MaltaToday | 22 June 2008 | The real life or death matter

NEWS | Sunday, 22 June 2008

The real life or death matter

On World Refugee Day, MATTHEW VELLA meets Bereket*, an Eritrean who explains why he fled his country and the importance of safeguarding human rights.

You read the newspapers and catch a glimpse of the great immigration debate inside Europe: the odd nutter who writes in catastrophic letters to the editor like the whole country depended on it; the politicians who keep the populist rhetorical machine well oiled. But you never feel the humanity of asylum until you meet a refugee who explains his life-story and the utter despair of those who cannot go back to place you cannot call home.
I meet Bereket at the Jesuit Refugee Service, the NGO whose untiring service to asylum seekers and refugees has earned it accolades from abroad (its chief lawyer Katrine Vella was last year’s recipient of the UNHCR’s Nansen award), while here at home it has literally come under attack (the Jesuits’ and Vella's car were set on fire in one of the anti-immigration attacks that even targeted journalists).
There has been no other issue like that of asylum and immigration to Malta and Europe that has betrayed the hypocrisy of even an allegedly devout Catholic nation as Malta. But the problem, as Fr Paul Pace, the director of JRS Malta, explains, is that it’s hard trying to get people to understand who refugees are, and why the right to protection from persecution – asylum – is a universal right enshrined in the Geneva Convention to which all EU countries are party to.
“Malta’s situation is part of a phenomenon that is much greater and even more serious worldwide. World Refugee Day reminds us of our duties, both humanitarian and legal. The Geneva Convention to which Malta and all the EU countries are signatories, defines who is entitled to refugee protection and gives anyone recognised as such the right to be protected, because they cannot be protected inside their own country. And often irregular entry is the only way to gain protection from a country: the question of terminology is never-ending, but both the Geneva Convention and Maltese law accepts that in such cases, illegal entry is not a criminal act. If you are fleeing your government, how can you ask for a passport from this government?”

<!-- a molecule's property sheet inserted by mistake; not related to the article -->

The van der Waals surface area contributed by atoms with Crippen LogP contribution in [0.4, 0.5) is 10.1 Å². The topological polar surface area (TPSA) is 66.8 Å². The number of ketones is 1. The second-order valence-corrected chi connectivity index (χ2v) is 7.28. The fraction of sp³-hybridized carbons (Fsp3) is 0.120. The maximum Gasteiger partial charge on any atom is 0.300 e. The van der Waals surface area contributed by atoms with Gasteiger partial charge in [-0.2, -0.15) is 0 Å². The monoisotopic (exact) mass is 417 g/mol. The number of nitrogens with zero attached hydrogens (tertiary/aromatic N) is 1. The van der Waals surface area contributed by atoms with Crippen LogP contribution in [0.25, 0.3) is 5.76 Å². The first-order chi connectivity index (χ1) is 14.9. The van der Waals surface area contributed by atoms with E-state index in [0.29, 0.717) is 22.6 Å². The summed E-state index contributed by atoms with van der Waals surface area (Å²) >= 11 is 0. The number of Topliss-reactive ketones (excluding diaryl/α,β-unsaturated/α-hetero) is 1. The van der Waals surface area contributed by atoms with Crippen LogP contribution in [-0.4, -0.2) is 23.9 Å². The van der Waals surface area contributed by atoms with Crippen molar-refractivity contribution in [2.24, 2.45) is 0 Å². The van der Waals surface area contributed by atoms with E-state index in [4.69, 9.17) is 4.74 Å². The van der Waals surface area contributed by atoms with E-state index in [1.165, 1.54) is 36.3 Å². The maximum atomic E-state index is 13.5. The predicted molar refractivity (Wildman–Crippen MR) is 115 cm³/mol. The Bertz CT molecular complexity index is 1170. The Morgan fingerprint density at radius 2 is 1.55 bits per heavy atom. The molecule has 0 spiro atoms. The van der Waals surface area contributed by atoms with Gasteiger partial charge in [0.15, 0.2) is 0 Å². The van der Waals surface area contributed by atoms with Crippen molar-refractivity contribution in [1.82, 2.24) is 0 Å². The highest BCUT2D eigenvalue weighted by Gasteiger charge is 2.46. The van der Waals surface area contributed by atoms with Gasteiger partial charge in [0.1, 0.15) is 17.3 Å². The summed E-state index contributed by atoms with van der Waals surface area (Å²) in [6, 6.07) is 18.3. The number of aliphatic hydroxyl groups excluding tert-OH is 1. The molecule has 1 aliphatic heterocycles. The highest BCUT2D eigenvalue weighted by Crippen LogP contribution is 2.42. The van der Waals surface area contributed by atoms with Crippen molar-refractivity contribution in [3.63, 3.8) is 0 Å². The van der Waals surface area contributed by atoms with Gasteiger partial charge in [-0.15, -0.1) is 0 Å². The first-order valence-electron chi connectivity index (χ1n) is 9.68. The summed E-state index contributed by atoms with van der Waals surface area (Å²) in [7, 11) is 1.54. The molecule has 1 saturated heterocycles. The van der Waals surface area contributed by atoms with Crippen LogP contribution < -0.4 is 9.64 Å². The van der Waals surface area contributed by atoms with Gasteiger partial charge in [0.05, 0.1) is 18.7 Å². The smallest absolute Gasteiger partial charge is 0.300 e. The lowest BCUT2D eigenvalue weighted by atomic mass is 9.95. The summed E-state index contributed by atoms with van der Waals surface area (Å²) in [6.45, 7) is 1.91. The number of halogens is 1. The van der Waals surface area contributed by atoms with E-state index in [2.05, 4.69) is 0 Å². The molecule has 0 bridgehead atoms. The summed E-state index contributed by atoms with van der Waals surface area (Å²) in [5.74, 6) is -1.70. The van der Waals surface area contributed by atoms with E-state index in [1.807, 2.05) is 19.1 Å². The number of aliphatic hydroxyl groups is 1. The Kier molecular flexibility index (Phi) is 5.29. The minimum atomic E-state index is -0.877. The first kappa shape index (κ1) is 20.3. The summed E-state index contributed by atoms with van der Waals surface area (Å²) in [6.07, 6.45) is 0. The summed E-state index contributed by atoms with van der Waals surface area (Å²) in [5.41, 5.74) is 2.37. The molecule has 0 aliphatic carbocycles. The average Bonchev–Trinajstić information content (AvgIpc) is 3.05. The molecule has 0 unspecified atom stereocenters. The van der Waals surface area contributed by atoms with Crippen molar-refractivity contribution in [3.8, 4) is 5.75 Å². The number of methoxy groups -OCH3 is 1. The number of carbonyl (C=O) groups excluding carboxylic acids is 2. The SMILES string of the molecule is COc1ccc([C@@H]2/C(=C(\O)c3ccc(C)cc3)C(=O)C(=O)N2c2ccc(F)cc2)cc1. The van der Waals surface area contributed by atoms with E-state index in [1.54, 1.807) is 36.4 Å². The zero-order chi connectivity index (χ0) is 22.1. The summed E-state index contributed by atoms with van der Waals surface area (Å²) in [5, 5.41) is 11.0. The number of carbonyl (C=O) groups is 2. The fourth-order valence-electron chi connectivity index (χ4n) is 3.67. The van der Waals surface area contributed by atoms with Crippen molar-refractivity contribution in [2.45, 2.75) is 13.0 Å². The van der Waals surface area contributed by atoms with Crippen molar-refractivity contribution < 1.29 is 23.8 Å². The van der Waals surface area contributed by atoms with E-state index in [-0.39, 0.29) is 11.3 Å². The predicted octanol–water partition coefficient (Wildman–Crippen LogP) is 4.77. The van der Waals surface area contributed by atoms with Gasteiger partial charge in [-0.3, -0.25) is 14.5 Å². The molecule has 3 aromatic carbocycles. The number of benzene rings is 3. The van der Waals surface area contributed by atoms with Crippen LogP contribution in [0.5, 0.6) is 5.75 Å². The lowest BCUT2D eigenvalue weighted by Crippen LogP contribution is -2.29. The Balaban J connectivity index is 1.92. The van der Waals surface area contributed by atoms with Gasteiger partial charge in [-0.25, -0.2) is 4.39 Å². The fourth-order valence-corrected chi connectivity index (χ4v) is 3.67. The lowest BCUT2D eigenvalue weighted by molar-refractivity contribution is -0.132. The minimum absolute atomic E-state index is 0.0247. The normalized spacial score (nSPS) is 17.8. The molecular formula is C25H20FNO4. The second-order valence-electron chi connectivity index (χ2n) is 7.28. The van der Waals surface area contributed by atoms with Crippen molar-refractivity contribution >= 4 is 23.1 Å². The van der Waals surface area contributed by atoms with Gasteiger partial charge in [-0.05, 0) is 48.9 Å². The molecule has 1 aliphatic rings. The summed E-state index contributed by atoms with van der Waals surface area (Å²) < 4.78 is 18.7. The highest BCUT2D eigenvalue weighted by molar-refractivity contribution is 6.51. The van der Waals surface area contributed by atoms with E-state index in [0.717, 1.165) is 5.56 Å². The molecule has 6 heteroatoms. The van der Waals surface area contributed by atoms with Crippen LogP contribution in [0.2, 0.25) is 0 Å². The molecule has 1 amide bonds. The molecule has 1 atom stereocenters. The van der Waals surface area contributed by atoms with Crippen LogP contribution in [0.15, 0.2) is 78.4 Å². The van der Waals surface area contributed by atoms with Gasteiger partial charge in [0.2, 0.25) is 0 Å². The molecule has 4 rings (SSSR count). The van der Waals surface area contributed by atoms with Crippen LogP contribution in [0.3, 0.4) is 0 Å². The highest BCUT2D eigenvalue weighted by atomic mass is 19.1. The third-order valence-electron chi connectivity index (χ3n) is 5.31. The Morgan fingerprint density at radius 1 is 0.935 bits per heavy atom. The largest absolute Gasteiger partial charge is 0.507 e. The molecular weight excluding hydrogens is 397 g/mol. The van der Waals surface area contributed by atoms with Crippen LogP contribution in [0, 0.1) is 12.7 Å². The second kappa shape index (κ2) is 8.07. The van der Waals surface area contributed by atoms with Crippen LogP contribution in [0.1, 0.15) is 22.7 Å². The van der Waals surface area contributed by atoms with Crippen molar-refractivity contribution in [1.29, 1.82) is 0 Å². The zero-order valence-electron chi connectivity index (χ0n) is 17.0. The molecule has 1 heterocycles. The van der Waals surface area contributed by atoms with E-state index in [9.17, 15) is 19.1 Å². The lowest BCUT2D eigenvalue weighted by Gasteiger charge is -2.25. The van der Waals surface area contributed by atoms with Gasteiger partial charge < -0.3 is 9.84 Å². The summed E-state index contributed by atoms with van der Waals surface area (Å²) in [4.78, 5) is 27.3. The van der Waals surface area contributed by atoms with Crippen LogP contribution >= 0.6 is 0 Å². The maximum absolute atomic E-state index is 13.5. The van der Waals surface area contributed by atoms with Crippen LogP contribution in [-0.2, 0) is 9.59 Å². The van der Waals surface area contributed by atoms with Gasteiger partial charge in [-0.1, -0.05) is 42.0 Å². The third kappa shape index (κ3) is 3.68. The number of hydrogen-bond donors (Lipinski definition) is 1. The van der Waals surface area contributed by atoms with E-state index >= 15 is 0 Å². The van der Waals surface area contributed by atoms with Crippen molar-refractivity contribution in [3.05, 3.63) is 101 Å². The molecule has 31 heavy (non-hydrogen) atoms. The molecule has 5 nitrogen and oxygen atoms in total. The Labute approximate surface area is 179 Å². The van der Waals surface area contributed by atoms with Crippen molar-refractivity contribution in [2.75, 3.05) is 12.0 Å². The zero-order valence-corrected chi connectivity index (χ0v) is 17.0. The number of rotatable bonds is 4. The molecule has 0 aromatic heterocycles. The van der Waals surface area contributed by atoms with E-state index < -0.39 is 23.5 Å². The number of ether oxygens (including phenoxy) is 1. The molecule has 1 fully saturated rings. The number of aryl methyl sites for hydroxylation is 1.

This is Bereket’s story:
“I am 29. Before I left Eritrea I was a university student, I graduated in sociology, and then I was conscripted into the military, which is mandatory for 18 months. We were taken into detention, which is very harsh, because we opposed a summer military campaign. Later on I got assigned to a military unit again, and I escape from it. I escape from the country because of limitless military conscription. I wanted to practice what I learnt from school, but for me there is no chance. I served for almost two years in the military when it is just one year and a half by law, but it was aimless. I had to leave the country.”
Bereket then left Eritrea by entering Sudan.
“The journey is very hard, very difficult. You have to take the risk. It is not easy to find a way to pass military guards. There are military checkpoints, and you have to cross on foot, spend days and nights on the journey. Sometimes you lose people. They pay for with their life. Some of them, they get shot by border guards. Some of them die of hunger or thirst.
“From Sudan we go to Libya. We had to cross the desert. This is organised business. There are people who are experts in this field. They put you, sometimes 50 people, in a single four-wheel drive car. You stay 20 days to one month in this car travelling the desert with no food. If someone of the people is sick they have to throw them in the desert. They will be very happy if they saw someone seriously sick. They would have already been paid, some $1,000 just to cross the desert.